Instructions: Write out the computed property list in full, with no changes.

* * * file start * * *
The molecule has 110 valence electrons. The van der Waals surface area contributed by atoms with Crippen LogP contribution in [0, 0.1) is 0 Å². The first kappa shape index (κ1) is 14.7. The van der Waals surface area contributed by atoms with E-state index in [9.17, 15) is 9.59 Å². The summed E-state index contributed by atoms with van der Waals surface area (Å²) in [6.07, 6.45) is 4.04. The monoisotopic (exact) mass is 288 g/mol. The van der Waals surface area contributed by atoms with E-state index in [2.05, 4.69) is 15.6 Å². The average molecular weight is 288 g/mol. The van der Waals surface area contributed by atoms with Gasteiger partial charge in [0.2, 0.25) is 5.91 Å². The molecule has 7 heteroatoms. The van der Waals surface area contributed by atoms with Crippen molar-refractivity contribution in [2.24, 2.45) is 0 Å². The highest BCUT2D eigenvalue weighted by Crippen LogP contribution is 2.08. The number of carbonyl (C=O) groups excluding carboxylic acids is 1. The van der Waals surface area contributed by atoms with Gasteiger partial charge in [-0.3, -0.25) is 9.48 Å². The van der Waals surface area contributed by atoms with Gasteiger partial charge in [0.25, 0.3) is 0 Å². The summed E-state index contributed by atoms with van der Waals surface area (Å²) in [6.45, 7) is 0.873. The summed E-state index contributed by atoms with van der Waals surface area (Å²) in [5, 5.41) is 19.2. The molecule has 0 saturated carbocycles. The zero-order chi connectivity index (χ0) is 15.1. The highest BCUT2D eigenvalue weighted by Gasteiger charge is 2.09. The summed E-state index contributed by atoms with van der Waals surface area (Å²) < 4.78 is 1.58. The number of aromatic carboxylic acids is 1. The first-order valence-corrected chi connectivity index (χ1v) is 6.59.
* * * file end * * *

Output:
The molecule has 110 valence electrons. The van der Waals surface area contributed by atoms with Crippen LogP contribution in [0, 0.1) is 0 Å². The first kappa shape index (κ1) is 14.7. The van der Waals surface area contributed by atoms with E-state index in [9.17, 15) is 9.59 Å². The summed E-state index contributed by atoms with van der Waals surface area (Å²) in [6.07, 6.45) is 4.04. The monoisotopic (exact) mass is 288 g/mol. The van der Waals surface area contributed by atoms with E-state index in [2.05, 4.69) is 15.6 Å². The average molecular weight is 288 g/mol. The van der Waals surface area contributed by atoms with Gasteiger partial charge in [0.2, 0.25) is 5.91 Å². The molecule has 7 heteroatoms. The van der Waals surface area contributed by atoms with Crippen molar-refractivity contribution in [2.24, 2.45) is 0 Å². The highest BCUT2D eigenvalue weighted by Crippen LogP contribution is 2.08. The number of carbonyl (C=O) groups excluding carboxylic acids is 1. The van der Waals surface area contributed by atoms with Gasteiger partial charge in [-0.3, -0.25) is 9.48 Å². The van der Waals surface area contributed by atoms with Gasteiger partial charge in [0.25, 0.3) is 0 Å². The summed E-state index contributed by atoms with van der Waals surface area (Å²) in [6.45, 7) is 0.873. The summed E-state index contributed by atoms with van der Waals surface area (Å²) in [5, 5.41) is 19.2. The molecule has 0 saturated carbocycles. The zero-order chi connectivity index (χ0) is 15.1. The highest BCUT2D eigenvalue weighted by Gasteiger charge is 2.09. The summed E-state index contributed by atoms with van der Waals surface area (Å²) < 4.78 is 1.58. The number of aromatic carboxylic acids is 1. The first-order valence-corrected chi connectivity index (χ1v) is 6.59.